* }
 * \endcode
 *
 * The return values are pointers to static internal memory, and should
 *  be considered READ ONLY, and never freed.
 *
 *   \return READ ONLY Null-terminated array of READ ONLY structures.
 */
__EXPORT__ const PHYSFS_ArchiveInfo **PHYSFS_supportedArchiveTypes(void);


/**
 * \fn void PHYSFS_freeList(void *listVar)
 * \brief Deallocate resources of lists returned by PhysicsFS.
 *
 * Certain PhysicsFS functions return lists of information that are
 *  dynamically allocated. Use this function to free those resources.
 *
 *   \param listVar List of information specified as freeable by this function.
 *
 * \sa PHYSFS_getCdRomDirs
 * \sa PHYSFS_enumerateFiles
 * \sa PHYSFS_getSearchPath
 */
__EXPORT__ void PHYSFS_freeList(void *listVar);


/**
 * \fn const char *PHYSFS_getLastError(void)
 * \brief Get human-readable error information.
 *
 * Get the last PhysicsFS error message as a null-terminated string.
 *  This will be NULL if there's been no error since the last call to this
 *  function. The pointer returned by this call points to an internal buffer.
 *  Each thread has a unique error state associated with it, but each time
 *  a new error message is set, it will overwrite the previous one associated
 *  with that thread. It is safe to call this function at anytime, even
 *  before PHYSFS_init().
 *
 *   \return READ ONLY string of last error message.
 */
__EXPORT__ const char *PHYSFS_getLastError(void);


/**
 * \fn const char *PHYSFS_getDirSeparator(void)
 * \brief Get platform-dependent dir separator string.
 *
 * This returns "\\\\" on win32, "/" on Unix, and ":" on MacOS. It may be more
 *  than one character, depending on the platform, and your code should take
 *  that into account. Note that this is only useful for setting up the
 *  search/write paths, since access into those dirs always use '/'
 *  (platform-independent notation) to separate directories. This is also
 *  handy for getting platform-independent access when using stdio calls.
 *
 *   \return READ ONLY null-terminated string of platform's dir separator.
 */
__EXPORT__ const char *PHYSFS_getDirSeparator(void);


/**
 * \fn void PHYSFS_permitSymbolicLinks(int allow)
 * \brief Enable or disable following of symbolic links.
 *
 * Some physical filesystems and archives contain files that are just pointers
 *  to other files. On the physical filesystem, opening such a link will
 *  (transparently) open the file that is pointed to.
 *
 * By default, PhysicsFS will check if a file is really a symlink during open
 *  calls and fail if it is. Otherwise, the link could take you outside the
 *  write and search paths, and compromise security.
 *
 * If you want to take that risk, call this function with a non-zero parameter.
 *  Note that this is more for sandboxing a program's scripting language, in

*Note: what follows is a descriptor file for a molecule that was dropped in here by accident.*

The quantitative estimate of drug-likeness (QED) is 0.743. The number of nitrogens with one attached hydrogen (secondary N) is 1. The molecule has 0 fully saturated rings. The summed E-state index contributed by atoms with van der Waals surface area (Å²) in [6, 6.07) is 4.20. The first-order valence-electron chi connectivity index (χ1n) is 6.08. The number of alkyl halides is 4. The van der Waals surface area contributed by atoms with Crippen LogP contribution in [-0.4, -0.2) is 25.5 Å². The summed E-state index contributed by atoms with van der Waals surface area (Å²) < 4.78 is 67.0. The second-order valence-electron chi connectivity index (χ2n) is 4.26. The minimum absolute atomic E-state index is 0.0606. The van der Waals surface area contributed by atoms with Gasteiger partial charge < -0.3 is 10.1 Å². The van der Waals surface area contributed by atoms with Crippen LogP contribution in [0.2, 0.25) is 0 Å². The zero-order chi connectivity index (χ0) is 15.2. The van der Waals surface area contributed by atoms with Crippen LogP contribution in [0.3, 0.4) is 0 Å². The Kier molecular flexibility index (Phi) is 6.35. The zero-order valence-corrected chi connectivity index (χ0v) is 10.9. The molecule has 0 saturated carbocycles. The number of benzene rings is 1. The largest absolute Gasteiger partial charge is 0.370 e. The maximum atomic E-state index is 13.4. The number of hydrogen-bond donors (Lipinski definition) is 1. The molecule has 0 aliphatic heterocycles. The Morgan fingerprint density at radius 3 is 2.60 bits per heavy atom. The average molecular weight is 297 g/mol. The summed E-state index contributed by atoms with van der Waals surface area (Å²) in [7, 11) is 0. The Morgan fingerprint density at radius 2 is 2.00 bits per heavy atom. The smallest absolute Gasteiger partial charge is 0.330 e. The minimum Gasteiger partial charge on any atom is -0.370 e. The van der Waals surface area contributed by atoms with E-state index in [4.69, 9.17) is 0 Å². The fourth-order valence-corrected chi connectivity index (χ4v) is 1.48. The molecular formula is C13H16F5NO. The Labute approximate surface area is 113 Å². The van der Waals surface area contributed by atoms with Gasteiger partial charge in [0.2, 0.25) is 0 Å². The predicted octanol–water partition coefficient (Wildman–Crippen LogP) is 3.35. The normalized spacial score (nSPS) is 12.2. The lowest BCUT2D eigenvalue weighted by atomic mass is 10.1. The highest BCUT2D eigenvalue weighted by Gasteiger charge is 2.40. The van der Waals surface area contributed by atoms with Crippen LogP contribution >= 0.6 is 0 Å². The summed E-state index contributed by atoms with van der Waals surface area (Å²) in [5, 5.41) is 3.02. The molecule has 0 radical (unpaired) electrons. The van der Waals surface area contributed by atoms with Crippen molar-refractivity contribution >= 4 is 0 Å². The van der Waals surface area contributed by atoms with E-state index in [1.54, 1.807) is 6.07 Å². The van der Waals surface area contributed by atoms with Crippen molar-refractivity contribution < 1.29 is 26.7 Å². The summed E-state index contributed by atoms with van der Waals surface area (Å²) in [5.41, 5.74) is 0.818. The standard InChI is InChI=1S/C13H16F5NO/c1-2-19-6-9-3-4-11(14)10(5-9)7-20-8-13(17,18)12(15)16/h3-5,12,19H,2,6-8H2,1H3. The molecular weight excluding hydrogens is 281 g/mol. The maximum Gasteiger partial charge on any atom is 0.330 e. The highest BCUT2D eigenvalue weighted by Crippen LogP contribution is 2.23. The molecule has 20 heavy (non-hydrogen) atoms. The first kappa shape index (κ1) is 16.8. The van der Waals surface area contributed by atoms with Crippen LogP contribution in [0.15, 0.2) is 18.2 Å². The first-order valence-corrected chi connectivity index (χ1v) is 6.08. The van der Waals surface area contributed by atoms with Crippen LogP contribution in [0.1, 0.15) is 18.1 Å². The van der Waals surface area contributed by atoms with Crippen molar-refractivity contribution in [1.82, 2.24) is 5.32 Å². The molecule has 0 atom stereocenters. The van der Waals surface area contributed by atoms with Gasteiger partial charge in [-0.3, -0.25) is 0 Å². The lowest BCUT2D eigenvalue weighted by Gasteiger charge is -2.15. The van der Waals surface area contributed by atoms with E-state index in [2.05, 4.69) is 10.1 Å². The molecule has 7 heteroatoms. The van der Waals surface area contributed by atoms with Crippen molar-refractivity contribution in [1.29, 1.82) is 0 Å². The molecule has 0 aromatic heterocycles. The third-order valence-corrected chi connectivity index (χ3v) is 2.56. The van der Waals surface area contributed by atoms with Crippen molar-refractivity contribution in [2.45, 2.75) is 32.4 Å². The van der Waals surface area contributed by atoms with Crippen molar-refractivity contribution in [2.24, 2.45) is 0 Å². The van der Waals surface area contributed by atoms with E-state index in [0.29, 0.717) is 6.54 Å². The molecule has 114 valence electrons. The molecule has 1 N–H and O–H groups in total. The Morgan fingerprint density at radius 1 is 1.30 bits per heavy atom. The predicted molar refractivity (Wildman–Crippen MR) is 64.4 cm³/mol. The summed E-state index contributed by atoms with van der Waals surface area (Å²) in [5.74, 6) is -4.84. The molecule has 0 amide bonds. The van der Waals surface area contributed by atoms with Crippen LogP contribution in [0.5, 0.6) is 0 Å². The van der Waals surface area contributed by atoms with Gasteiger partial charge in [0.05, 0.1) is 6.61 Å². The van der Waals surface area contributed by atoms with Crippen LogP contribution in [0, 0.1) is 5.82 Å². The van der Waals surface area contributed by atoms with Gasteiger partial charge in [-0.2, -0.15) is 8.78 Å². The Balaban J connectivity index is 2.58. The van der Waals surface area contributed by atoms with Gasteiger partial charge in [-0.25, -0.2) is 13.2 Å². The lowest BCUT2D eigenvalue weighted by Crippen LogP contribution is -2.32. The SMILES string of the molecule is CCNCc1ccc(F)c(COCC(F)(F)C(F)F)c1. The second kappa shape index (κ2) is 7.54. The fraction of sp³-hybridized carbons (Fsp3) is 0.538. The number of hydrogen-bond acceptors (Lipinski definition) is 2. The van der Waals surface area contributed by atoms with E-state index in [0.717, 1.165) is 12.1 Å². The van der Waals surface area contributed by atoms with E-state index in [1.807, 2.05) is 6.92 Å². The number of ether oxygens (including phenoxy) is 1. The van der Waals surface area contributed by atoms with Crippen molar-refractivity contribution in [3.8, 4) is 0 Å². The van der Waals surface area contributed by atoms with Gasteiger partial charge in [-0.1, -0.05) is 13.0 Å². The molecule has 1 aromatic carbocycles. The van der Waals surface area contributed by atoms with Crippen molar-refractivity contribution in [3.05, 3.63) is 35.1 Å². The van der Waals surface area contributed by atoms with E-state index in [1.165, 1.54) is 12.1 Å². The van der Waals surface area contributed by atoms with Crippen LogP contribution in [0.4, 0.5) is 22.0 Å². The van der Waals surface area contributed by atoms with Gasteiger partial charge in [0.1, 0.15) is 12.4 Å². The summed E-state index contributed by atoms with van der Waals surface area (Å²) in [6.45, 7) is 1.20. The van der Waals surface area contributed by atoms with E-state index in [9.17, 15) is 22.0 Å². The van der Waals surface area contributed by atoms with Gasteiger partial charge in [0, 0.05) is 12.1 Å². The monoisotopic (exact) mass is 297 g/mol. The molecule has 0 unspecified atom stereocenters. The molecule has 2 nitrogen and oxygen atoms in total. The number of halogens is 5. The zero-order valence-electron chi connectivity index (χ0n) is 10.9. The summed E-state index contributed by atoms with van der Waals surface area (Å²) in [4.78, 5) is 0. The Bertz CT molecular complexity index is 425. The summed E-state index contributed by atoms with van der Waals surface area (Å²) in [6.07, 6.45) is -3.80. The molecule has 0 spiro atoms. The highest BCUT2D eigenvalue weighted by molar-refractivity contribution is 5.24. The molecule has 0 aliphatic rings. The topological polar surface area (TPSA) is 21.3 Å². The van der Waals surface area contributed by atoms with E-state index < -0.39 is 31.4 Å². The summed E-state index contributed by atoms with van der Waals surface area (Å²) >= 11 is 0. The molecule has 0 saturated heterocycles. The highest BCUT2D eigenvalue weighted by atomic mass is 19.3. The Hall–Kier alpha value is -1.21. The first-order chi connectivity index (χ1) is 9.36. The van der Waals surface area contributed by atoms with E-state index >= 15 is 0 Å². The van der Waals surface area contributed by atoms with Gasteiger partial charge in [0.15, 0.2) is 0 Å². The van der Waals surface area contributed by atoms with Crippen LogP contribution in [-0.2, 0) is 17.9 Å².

*  case untrusted scripts try to compromise the system. Generally speaking,
 *  a user could very well have a legitimate reason to set up a symlink, so
 *  unless you feel there's a specific danger in allowing them, you should
 *  permit them.
 *
 * Symlinks are only explicitly checked when dealing with filenames
 *  in platform-independent notation. That is, when setting up your
 *  search and write paths, etc, symlinks are never checked for.
 *
 * Symbolic link permission can be enabled or disabled at any time after
 *  you've called PHYSFS_init(), and is disabled by default.
 *
 *   \param allow nonzero to permit symlinks, zero to deny linking.
 */
__EXPORT__ void PHYSFS_permitSymbolicLinks(int allow);


/**
 * \fn char **PHYSFS_getCdRomDirs(void)
 * \brief Get an array of paths to available CD-ROM drives.
 *
 * The dirs returned are platform-dependent ("D:\" on Win32, "/cdrom" or
 *  whatnot on Unix). Dirs are only returned if there is a disc ready and
 *  accessible in the drive. So if you've got two drives (D: and E:), and only
 *  E: has a disc in it, then that's all you get. If the user inserts a disc
 *  in D: and you call this function again, you get both drives. If, on a
 *  Unix box, the user unmounts a disc and remounts it elsewhere, the next
 *  call to this function will reflect that change. Fun.
 *
 * The returned value is an array of strings, with a NULL entry to signify the
 *  end of the list:
 *
 * \code
 * char **cds = PHYSFS_getCdRomDirs();
 * char **i;
 *
 * for (i = cds; *i != NULL; i++)
 *     printf("cdrom dir [%s] is available.\n", *i);
 *
 * PHYSFS_freeList(cds);
 * \endcode
 *
 * This call may block while drives spin up. Be forewarned.
 *
 * When you are done with the returned information, you may dispose of the
 *  resources by calling PHYSFS_freeList() with the returned pointer.
 *
 *   \return Null-terminated array of null-terminated strings.
 */
__EXPORT__ char **PHYSFS_getCdRomDirs(void);


/**
 * \fn const char *PHYSFS_getBaseDir(void)
 * \brief Get the path where the application resides.
 *
 * Helper function.
 *
 * Get the "base dir". This is the directory where the application was run
 *  from, which is probably the installation directory, and may or may not
 *  be the process's current working directory.
 *
 * You should probably use the base dir in your search path.
 *
 *  \return READ ONLY string of base dir in platform-dependent notation.
 *
 * \sa PHYSFS_getUserDir
 */
__EXPORT__ const char *PHYSFS_getBaseDir(void);


/**
 * \fn const char *PHYSFS_getUserDir(void)
 * \brief Get the path where user's home directory resides.
 *
 * Helper function.
 *
 * Get the "user dir". This is meant to be a suggestion of where a specific
 *  user of the system can store files. On Unix, this is her home directory.
 *  On systems with no concept of multiple home directories (MacOS, win95),